Piston seizure is a common engine problem. In automobiles and trucks, however, the problem is seldom noticed. A piston may seize but the other pistons push it through the engine cycle, and it is freed up rather quickly. The most common symptom is a bent or broken piston rod. In smaller engine applications such as lawnmowers, scooters, and motorcycles, however, the pistons often seize in the cylinder and have to be removed so repairs can be made. The most common cause of a seizure is lack of lubrication.
- Skill level:
Things you need
- Penetrating oil
- Soft-faced hammer
- Propane torch
- Cylinder hone
Soak the cylinder above and below the piston with penetrating oil. Let the cylinder soak for about eight hours. Attempt to move the piston by turning the crankshaft nut of the vehicle both clockwise and counterclockwise. Repeat this procedure a few times, allowing the oil to soak the piston and the cylinder.
Soak the cylinder again with oil, and tap the face of the piston on both the exhaust and intake sides with the soft-faced hammer. Attempt to turn the piston again. This should knock any debris loose from between the piston and the cylinder walls. This is sometimes necessary if the cylinder has been infused with water, such as when a watercraft or boat engine is submerged.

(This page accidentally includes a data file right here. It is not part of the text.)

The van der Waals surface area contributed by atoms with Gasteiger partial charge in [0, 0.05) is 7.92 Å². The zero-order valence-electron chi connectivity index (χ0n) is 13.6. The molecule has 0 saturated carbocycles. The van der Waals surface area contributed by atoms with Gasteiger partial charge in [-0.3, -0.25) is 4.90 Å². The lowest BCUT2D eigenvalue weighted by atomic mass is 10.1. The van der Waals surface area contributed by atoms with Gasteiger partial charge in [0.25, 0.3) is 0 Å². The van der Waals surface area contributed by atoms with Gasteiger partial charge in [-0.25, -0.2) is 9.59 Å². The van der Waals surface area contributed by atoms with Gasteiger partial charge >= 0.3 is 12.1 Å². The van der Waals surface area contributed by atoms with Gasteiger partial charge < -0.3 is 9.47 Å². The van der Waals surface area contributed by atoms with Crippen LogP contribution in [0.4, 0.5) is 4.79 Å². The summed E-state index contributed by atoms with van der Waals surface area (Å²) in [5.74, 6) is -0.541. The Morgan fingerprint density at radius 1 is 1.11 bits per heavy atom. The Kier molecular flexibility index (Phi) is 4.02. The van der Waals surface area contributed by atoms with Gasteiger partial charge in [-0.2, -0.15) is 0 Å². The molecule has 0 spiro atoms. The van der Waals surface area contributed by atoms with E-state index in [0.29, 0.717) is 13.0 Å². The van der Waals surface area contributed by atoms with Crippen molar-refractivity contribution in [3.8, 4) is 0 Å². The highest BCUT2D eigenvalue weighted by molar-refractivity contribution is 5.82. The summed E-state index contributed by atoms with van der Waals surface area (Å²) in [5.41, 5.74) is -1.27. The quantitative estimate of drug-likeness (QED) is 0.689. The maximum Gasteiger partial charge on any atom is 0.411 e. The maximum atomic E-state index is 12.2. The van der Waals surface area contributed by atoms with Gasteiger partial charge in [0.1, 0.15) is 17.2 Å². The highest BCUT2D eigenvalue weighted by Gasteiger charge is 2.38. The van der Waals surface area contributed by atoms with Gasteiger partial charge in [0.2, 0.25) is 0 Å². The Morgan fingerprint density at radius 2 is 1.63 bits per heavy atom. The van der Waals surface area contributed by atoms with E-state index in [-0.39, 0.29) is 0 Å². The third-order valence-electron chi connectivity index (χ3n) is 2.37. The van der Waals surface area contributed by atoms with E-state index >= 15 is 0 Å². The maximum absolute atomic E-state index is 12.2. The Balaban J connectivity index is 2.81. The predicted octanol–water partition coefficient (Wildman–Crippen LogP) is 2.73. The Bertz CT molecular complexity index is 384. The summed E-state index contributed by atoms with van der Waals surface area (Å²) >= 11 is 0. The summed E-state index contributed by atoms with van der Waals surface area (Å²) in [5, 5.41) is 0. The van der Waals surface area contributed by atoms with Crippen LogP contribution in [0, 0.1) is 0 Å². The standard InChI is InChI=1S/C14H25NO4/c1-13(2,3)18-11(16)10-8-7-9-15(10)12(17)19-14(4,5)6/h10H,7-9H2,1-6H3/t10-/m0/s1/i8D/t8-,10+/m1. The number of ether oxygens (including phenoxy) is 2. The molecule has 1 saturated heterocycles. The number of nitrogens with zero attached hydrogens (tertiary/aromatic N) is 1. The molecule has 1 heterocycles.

Remove the rod and cylinder from the engine and gently clamp the cylinder in a vice. Heat the sides of the cylinder briefly with the propane torch; this will cause it to temporarily expand. While the cylinder is still warm, tap the top of the piston with the soft-faced hammer. This should allow the piston to slide through the cylinder.
Hone the cylinder above the piston and try Steps 2 and 3 again with the cylinder in the vice. If the piston still does not become free, it is time to purchase a new cylinder, piston and rod. At this point, even if the piston could be removed, the cylinder and piston are probably damaged beyond repair.
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